“Life is not a spectator sport. If you're going to spend your whole life in the grandstand just watching what goes on, in my opinion you're wasting your life.”Jackie Robinson
Jackie Robinson’s words ring so true to me, especially after the whirlwind the last few weeks have been. Back on March 20th, Montreal Baseball Project announced the launch of a major feasibility study to examine the possibility of bringing a Major League Baseball franchise back to Montreal. Two weeks later, we presented the advance-premiere of 42, the major motion picture Jackie Robinson story, to a packed house at the Scotiabank Cinema in Montreal. Needless to say, there’s been no grandstand sitting on this journey. I wouldn’t have it any other way.
I was so pleased to sit beside representatives of Board of Trade of Metropolitan Montreal, Ernst & Young, and BCF to announce this good news. The feasibility study is going to be meticulous, taking every necessary step, one step at a time. It’s in very good hands. And the reaction to the announcement has been tremendous, especially in Montreal but also all across Canada and down in the States. Opening Day is always a time of hope and this year, for the first time in a long time, Montreal had some hope of its own.
On April 3rd, MBP presented an advance screening of 42 in downtown Montreal. We were the only city in all of Canada to have the movie so early – not bad for a city without a team! We showed the film to a capacity crowd of Montreal baseball fans, and let me say that the city’s passion for the game was once again on display. There was a sea of baseball caps (mostly Expos, of course), jerseys, and smiling faces. The movie itself was amazing. It might even be the best baseball movie ever made. Every athlete of color that’s come along in the last 66 years has Jackie Robinson to thank. And, as the film pointed out so well, we all – black, white, green, striped, whatever – owe Jackie Robinson a big debt of gratitude. By showing us that race means nothing between the lines of a baseball field, he made us realize the same should be true off the field. We’re still working on it, but we’ve come a long way since Robinson went through hell for the sake of all the rest of us. Claude Raymond was on hand to provide some first-hand historical perspective. He stood up and told us about his days in the minors playing with Ed Charles, who was portrayed in the film. Claude recalled how when the team bus would stop at restaurants in certain cities, he’d bring a sandwich to Ed, who would wait in the bus because he wasn’t allowed inside with the white players.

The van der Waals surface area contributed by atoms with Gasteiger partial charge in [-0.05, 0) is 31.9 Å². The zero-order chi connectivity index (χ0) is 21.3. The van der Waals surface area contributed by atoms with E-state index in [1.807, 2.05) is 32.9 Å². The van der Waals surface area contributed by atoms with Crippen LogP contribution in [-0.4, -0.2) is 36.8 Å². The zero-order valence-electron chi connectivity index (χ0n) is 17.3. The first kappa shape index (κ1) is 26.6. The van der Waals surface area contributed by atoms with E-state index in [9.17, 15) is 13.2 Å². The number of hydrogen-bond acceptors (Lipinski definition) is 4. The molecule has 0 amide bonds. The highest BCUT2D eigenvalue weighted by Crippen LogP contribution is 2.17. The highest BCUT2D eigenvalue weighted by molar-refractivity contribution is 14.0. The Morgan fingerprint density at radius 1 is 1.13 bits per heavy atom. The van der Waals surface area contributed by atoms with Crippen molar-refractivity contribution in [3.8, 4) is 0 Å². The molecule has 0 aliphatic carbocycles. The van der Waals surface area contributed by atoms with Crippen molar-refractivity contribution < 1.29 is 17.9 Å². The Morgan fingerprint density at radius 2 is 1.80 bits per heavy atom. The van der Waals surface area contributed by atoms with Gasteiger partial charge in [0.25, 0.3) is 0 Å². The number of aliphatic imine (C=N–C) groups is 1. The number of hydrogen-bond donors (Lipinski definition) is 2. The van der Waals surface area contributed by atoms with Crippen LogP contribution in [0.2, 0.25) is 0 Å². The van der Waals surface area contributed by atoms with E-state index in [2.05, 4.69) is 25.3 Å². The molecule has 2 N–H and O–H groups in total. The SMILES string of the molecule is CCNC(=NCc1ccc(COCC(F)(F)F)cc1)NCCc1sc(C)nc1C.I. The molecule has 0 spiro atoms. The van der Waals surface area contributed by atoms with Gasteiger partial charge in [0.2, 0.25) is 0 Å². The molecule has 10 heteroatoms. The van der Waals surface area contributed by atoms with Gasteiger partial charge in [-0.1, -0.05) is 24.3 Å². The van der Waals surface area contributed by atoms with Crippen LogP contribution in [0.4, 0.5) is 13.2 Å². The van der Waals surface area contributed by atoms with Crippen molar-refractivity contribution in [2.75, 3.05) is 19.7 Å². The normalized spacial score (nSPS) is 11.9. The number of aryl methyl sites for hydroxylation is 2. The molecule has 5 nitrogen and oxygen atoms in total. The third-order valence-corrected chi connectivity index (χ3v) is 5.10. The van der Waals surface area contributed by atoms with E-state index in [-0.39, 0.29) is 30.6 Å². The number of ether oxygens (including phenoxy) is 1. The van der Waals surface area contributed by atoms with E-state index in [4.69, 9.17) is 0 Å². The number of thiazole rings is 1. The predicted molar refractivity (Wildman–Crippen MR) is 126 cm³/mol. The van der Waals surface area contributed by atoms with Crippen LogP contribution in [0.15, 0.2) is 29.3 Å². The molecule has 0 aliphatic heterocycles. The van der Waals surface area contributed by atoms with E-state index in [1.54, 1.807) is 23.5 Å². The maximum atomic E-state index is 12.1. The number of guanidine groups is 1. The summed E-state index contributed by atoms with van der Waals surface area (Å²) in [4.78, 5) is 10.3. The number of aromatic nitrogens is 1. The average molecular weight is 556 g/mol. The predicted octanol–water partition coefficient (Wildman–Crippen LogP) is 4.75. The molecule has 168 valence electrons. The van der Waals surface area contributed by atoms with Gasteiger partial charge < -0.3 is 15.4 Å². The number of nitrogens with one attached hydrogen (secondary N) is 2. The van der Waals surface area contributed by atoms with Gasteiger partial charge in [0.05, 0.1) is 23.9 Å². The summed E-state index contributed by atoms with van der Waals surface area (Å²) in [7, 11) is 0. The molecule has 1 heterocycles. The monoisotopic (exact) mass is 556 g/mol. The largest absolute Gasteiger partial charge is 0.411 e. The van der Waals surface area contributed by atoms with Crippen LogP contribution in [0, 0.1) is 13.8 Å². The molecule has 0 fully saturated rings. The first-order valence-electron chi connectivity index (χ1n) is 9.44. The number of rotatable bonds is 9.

When I was up there hosting the movie event, I felt Jackie Robinson’s presence in the room. I thought about how it was nearly one year to the day that I began this journey. And as I looked into the eyes of the crowd who were hungry for more baseball, the feeling that I had was unmistakeable: something’s happening.
I thought about how baseball transcends sports. It has this ability to combat uneasiness, to make sense out of tragedy. Baseball has a great calming effect – think of 9/11 when it was baseball that started the healing process when President Bush threw out the first pitch at Yankee Stadium in New York. I thought about how baseball is played by nine different personalities on a team. They may not like one another but you become a team and cut through the hatred. After the game, some guys might stick around and hang together, others might take off in different directions, but come the next game, when it counts, they are a team.
Baseball can do the same for the city of Montreal. Baseball has a way of uniting people. Imagine what a new ballpark and the return of Major League Baseball could do for Montreal. A common accomplishment to celebrate together. My team, the Expos, were named after Expo ‘67, one of this city’s greatest accomplishments, one of this city’s proudest moments. Expo was a time of wonder, happiness, and great optimism for the future. The feeling was that a new and amazing era was on the horizon. Montreal Baseball Project’s journey is about rekindling that special Expo spirit and unleashing it on the city again. I feel in my heart that Jackie Robinson is behind us on this one.